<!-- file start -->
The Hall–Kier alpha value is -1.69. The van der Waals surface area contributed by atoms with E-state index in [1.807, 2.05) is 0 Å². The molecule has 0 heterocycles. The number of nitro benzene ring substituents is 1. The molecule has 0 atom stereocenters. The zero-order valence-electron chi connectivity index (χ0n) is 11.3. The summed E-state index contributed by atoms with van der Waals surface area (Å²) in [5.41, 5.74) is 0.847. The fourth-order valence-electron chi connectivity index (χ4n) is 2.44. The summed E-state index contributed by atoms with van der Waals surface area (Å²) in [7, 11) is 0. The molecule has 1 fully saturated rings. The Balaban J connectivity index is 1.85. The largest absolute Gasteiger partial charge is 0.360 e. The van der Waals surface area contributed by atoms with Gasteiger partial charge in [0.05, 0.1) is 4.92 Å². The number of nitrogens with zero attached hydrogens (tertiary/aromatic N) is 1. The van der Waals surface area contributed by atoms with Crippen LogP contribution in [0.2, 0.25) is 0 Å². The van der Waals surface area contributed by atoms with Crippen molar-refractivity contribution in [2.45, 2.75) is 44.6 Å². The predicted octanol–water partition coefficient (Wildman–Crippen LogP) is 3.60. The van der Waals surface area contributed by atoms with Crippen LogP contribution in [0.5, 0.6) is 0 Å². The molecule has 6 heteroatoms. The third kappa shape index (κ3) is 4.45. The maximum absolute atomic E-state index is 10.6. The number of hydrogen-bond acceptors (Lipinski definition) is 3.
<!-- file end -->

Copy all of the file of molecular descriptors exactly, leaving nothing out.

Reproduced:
The Hall–Kier alpha value is -1.69. The van der Waals surface area contributed by atoms with E-state index in [1.807, 2.05) is 0 Å². The molecule has 0 heterocycles. The number of nitro benzene ring substituents is 1. The molecule has 0 atom stereocenters. The zero-order valence-electron chi connectivity index (χ0n) is 11.3. The summed E-state index contributed by atoms with van der Waals surface area (Å²) in [5.41, 5.74) is 0.847. The fourth-order valence-electron chi connectivity index (χ4n) is 2.44. The summed E-state index contributed by atoms with van der Waals surface area (Å²) in [7, 11) is 0. The molecule has 1 fully saturated rings. The Balaban J connectivity index is 1.85. The largest absolute Gasteiger partial charge is 0.360 e. The van der Waals surface area contributed by atoms with Gasteiger partial charge in [0.05, 0.1) is 4.92 Å². The number of nitrogens with zero attached hydrogens (tertiary/aromatic N) is 1. The van der Waals surface area contributed by atoms with Crippen LogP contribution in [0.2, 0.25) is 0 Å². The van der Waals surface area contributed by atoms with Crippen molar-refractivity contribution in [2.45, 2.75) is 44.6 Å². The predicted octanol–water partition coefficient (Wildman–Crippen LogP) is 3.60. The van der Waals surface area contributed by atoms with Crippen LogP contribution in [0.5, 0.6) is 0 Å². The molecule has 6 heteroatoms. The third kappa shape index (κ3) is 4.45. The maximum absolute atomic E-state index is 10.6. The number of hydrogen-bond acceptors (Lipinski definition) is 3.